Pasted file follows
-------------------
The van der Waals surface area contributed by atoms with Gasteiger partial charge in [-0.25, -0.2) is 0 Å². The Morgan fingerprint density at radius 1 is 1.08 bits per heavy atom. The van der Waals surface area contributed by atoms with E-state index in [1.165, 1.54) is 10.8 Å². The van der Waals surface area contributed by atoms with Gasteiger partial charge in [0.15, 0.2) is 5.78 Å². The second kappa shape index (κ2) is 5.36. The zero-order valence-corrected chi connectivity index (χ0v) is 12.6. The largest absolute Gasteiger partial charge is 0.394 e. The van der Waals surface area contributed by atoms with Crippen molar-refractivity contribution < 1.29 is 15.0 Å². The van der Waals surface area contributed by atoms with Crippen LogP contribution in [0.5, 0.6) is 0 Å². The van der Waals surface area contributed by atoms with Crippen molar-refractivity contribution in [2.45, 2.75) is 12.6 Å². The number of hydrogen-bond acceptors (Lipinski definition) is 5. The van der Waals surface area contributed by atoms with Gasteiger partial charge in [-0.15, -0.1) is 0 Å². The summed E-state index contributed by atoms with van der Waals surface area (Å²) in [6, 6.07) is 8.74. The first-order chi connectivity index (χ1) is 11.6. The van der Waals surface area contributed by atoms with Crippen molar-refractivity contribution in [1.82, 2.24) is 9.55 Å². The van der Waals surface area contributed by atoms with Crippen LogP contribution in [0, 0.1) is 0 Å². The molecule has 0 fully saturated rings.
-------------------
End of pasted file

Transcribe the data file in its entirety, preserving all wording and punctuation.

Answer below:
The van der Waals surface area contributed by atoms with Gasteiger partial charge in [-0.25, -0.2) is 0 Å². The Morgan fingerprint density at radius 1 is 1.08 bits per heavy atom. The van der Waals surface area contributed by atoms with E-state index in [1.165, 1.54) is 10.8 Å². The van der Waals surface area contributed by atoms with Gasteiger partial charge in [0.15, 0.2) is 5.78 Å². The second kappa shape index (κ2) is 5.36. The zero-order valence-corrected chi connectivity index (χ0v) is 12.6. The largest absolute Gasteiger partial charge is 0.394 e. The van der Waals surface area contributed by atoms with Crippen molar-refractivity contribution < 1.29 is 15.0 Å². The van der Waals surface area contributed by atoms with Crippen LogP contribution in [0.5, 0.6) is 0 Å². The van der Waals surface area contributed by atoms with Crippen molar-refractivity contribution in [2.45, 2.75) is 12.6 Å². The number of hydrogen-bond acceptors (Lipinski definition) is 5. The van der Waals surface area contributed by atoms with Gasteiger partial charge in [-0.15, -0.1) is 0 Å². The summed E-state index contributed by atoms with van der Waals surface area (Å²) in [6, 6.07) is 8.74. The first-order chi connectivity index (χ1) is 11.6. The van der Waals surface area contributed by atoms with Crippen molar-refractivity contribution in [1.82, 2.24) is 9.55 Å². The van der Waals surface area contributed by atoms with Crippen LogP contribution in [0, 0.1) is 0 Å². The molecule has 0 fully saturated rings.